Routine aspiration thrombectomy improves the diagnosis and management of embolic myocardial infarction

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Assess the effect of aspiration thrombectomy on diagnosis and management of embolic acute myocardial infarction.


Discrimination of embolic acute myocardial infarction from atherosclerotic plaque rupture/erosion prompts oral anticoagulation treatment of source of embolus, as well as avoiding unnecessary stenting and dual antiplatelet therapy. However, detection is difficult without aspiration.


We compared rates of diagnosis of embolic infarction for 2.5 years prior to (pre-RAT) and 2.5 years post routine aspiration thrombectomy (post-RAT). Baseline demographics, outcomes, and treatment strategies were also compared between the embolic infarction and atherosclerotic infarction.


Diagnosed embolic infarction rose from 1.2% in the pre-RAT era to 2.8% in the post-RAT period (P< 0.05). In addition, more successful removal of thrombus by aspiration led to less stenting (20% vs. 55%P< 0.05) in the post-RAT period thus avoiding the hazards of “triple therapy.” Embolic infarction was more frequently associated with atrial fibrillation (55% vs. 8%), had higher mortality (17% vs. 4%), and had higher rates of embolic stroke (13% vs. 0.3%) when compared with atherosclerotic MI (allP< 0.05).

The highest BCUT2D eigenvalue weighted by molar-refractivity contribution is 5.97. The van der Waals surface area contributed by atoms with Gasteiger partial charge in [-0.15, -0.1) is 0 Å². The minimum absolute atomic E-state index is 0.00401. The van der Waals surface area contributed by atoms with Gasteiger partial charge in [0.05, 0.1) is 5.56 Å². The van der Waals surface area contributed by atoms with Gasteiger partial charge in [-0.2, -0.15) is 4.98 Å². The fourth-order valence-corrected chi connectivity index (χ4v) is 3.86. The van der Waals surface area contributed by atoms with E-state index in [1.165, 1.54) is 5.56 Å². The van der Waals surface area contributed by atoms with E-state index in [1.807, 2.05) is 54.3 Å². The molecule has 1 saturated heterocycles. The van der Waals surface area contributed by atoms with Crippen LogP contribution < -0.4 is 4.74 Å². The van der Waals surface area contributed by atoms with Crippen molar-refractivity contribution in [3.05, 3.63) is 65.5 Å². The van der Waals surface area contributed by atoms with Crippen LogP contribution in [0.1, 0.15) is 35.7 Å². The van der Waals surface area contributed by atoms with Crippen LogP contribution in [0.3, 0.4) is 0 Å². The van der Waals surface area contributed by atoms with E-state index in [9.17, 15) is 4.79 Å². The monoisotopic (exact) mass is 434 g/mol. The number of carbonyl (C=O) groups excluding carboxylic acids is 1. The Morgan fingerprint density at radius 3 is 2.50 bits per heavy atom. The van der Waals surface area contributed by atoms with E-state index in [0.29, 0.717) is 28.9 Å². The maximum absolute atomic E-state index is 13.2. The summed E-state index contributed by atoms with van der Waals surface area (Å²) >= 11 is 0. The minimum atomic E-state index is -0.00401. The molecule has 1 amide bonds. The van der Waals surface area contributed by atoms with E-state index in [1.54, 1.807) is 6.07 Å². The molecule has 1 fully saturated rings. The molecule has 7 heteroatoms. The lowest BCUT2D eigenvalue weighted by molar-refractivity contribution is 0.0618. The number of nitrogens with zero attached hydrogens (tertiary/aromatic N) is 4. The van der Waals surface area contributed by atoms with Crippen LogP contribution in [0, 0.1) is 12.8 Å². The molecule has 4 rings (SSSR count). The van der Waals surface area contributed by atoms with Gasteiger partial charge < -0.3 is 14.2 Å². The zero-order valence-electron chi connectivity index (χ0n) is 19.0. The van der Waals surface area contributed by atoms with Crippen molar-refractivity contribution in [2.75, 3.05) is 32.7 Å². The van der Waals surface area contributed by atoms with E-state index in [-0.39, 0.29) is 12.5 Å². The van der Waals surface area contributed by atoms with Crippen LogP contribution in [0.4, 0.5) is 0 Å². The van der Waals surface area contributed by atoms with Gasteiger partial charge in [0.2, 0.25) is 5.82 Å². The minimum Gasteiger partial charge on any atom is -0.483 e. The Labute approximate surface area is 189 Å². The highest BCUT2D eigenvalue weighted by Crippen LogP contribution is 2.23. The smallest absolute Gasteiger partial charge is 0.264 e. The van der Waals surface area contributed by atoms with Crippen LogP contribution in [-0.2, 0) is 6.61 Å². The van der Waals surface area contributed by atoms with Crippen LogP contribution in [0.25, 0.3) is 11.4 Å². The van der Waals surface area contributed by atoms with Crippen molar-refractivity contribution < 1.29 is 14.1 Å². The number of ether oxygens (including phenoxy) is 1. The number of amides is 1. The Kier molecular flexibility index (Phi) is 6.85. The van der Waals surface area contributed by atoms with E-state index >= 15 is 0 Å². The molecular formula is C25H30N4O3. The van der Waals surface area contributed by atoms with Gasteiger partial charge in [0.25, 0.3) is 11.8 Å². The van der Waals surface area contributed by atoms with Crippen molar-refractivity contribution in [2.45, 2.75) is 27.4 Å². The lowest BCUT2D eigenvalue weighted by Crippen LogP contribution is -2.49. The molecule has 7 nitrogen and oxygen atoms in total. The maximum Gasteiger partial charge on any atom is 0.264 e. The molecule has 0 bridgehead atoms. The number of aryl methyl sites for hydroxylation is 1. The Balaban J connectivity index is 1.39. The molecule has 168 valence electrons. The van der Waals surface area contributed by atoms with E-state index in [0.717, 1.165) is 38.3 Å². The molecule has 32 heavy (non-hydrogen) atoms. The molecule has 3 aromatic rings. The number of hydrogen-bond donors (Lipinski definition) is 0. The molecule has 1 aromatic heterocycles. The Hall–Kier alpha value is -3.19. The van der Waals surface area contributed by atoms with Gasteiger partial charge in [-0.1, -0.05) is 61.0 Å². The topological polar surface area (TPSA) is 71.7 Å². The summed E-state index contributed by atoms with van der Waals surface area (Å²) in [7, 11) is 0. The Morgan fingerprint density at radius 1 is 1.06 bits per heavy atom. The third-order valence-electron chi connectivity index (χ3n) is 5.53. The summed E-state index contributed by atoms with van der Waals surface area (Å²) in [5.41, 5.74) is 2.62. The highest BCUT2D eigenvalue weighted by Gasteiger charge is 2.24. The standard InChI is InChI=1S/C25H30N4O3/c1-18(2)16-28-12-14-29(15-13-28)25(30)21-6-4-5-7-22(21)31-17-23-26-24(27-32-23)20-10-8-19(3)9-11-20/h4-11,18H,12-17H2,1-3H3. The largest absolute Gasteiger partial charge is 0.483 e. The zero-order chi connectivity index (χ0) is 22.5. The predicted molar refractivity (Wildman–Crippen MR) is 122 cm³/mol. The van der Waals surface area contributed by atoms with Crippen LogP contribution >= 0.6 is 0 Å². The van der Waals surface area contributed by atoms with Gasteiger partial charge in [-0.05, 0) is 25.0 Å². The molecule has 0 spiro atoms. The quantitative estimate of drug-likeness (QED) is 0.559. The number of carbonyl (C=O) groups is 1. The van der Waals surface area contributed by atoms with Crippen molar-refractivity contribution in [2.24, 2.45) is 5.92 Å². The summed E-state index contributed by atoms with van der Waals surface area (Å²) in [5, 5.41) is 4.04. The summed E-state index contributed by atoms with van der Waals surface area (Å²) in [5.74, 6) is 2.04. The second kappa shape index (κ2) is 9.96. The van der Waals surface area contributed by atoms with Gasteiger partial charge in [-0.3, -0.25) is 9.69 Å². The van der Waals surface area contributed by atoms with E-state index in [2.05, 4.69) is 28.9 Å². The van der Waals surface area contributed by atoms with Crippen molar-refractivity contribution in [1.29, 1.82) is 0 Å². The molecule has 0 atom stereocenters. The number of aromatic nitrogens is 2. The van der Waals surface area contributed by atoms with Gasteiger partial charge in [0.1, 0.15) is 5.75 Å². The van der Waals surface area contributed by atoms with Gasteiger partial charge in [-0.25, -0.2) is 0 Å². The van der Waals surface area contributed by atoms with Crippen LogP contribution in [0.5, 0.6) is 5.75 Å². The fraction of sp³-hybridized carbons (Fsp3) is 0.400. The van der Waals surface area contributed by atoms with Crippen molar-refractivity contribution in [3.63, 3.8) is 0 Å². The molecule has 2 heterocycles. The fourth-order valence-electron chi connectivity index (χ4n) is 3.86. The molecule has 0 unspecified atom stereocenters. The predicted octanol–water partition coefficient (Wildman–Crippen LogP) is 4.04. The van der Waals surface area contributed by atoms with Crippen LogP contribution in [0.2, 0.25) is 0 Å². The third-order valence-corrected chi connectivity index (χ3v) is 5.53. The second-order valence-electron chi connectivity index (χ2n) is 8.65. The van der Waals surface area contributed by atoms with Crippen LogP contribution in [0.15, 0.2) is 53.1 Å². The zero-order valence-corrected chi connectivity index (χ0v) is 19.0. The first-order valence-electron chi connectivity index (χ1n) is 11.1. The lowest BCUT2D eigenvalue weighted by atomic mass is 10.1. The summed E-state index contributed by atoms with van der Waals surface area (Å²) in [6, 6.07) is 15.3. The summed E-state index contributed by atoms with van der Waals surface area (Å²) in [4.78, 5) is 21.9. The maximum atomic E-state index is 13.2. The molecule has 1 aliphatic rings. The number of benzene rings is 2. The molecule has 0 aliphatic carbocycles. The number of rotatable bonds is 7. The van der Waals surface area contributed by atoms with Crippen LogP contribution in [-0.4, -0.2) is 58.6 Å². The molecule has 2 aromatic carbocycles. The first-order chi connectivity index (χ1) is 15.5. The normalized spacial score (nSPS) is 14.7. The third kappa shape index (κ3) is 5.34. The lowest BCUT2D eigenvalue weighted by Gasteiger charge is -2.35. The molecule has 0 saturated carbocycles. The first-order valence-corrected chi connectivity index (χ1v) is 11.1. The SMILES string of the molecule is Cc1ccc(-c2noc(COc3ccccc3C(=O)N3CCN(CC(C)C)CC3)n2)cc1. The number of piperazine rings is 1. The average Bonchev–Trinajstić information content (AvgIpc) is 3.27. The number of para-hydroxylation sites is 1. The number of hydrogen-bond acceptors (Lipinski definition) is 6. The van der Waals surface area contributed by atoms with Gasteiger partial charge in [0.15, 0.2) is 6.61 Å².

Routine aspiration thrombectomy more readily identifies embolic infarction allowing more specific therapy and avoidance of stenting and triple anticoagulant therapy. © 2015 Wiley Periodicals, Inc.

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